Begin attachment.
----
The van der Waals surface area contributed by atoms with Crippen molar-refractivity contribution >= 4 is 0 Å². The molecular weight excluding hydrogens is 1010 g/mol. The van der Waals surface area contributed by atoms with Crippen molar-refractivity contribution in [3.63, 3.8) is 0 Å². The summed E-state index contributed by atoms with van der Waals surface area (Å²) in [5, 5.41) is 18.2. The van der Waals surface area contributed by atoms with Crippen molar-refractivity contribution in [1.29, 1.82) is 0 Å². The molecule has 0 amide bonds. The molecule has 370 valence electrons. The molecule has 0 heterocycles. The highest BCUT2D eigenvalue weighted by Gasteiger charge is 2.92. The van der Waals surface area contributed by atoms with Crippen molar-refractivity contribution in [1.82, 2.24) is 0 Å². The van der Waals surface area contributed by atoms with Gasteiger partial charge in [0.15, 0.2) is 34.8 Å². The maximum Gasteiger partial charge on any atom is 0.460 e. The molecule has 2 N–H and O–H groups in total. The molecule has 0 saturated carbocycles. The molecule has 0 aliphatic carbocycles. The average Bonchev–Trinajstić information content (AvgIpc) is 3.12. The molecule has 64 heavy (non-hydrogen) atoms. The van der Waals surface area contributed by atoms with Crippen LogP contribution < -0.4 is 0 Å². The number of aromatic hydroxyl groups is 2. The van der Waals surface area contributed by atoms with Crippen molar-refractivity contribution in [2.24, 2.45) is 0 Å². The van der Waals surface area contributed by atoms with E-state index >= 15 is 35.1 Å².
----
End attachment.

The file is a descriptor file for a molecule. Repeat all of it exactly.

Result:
The van der Waals surface area contributed by atoms with Crippen molar-refractivity contribution >= 4 is 0 Å². The molecular weight excluding hydrogens is 1010 g/mol. The van der Waals surface area contributed by atoms with Crippen molar-refractivity contribution in [3.63, 3.8) is 0 Å². The summed E-state index contributed by atoms with van der Waals surface area (Å²) in [5, 5.41) is 18.2. The van der Waals surface area contributed by atoms with Crippen molar-refractivity contribution in [1.29, 1.82) is 0 Å². The molecule has 0 amide bonds. The molecule has 370 valence electrons. The molecule has 0 heterocycles. The highest BCUT2D eigenvalue weighted by Gasteiger charge is 2.92. The van der Waals surface area contributed by atoms with Crippen molar-refractivity contribution in [1.82, 2.24) is 0 Å². The van der Waals surface area contributed by atoms with Gasteiger partial charge in [0.15, 0.2) is 34.8 Å². The maximum Gasteiger partial charge on any atom is 0.460 e. The molecule has 2 N–H and O–H groups in total. The molecule has 0 saturated carbocycles. The molecule has 0 aliphatic carbocycles. The average Bonchev–Trinajstić information content (AvgIpc) is 3.12. The molecule has 64 heavy (non-hydrogen) atoms. The van der Waals surface area contributed by atoms with Crippen LogP contribution < -0.4 is 0 Å². The number of aromatic hydroxyl groups is 2. The van der Waals surface area contributed by atoms with Crippen molar-refractivity contribution in [2.24, 2.45) is 0 Å². The van der Waals surface area contributed by atoms with E-state index >= 15 is 35.1 Å².